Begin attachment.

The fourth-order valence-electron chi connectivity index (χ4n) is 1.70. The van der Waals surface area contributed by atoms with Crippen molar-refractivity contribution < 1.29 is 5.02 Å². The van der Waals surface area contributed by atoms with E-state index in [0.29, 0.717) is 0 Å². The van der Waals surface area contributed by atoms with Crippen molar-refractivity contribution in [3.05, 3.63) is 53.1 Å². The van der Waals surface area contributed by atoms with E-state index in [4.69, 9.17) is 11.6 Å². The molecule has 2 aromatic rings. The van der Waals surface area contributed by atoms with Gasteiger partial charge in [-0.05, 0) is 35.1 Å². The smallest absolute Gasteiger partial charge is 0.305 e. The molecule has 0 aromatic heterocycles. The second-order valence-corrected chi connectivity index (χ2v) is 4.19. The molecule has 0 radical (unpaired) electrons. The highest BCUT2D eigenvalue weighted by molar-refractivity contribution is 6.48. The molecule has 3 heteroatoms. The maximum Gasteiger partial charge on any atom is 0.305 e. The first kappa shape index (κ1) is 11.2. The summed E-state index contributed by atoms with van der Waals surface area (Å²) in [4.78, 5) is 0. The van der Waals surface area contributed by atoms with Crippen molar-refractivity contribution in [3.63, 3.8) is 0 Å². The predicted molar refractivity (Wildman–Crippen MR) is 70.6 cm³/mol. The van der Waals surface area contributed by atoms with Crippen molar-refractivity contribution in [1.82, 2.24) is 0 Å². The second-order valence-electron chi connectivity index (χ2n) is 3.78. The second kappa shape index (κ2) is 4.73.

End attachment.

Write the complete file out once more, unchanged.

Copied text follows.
The fourth-order valence-electron chi connectivity index (χ4n) is 1.70. The van der Waals surface area contributed by atoms with Crippen molar-refractivity contribution < 1.29 is 5.02 Å². The van der Waals surface area contributed by atoms with E-state index in [0.29, 0.717) is 0 Å². The van der Waals surface area contributed by atoms with Crippen molar-refractivity contribution in [3.05, 3.63) is 53.1 Å². The van der Waals surface area contributed by atoms with E-state index in [4.69, 9.17) is 11.6 Å². The molecule has 2 aromatic rings. The van der Waals surface area contributed by atoms with Gasteiger partial charge in [-0.05, 0) is 35.1 Å². The smallest absolute Gasteiger partial charge is 0.305 e. The molecule has 0 aromatic heterocycles. The second-order valence-corrected chi connectivity index (χ2v) is 4.19. The molecule has 0 radical (unpaired) electrons. The highest BCUT2D eigenvalue weighted by molar-refractivity contribution is 6.48. The molecule has 3 heteroatoms. The maximum Gasteiger partial charge on any atom is 0.305 e. The first kappa shape index (κ1) is 11.2. The summed E-state index contributed by atoms with van der Waals surface area (Å²) in [4.78, 5) is 0. The van der Waals surface area contributed by atoms with Crippen molar-refractivity contribution in [3.63, 3.8) is 0 Å². The predicted molar refractivity (Wildman–Crippen MR) is 70.6 cm³/mol. The van der Waals surface area contributed by atoms with Crippen molar-refractivity contribution in [1.82, 2.24) is 0 Å². The second-order valence-electron chi connectivity index (χ2n) is 3.78. The second kappa shape index (κ2) is 4.73.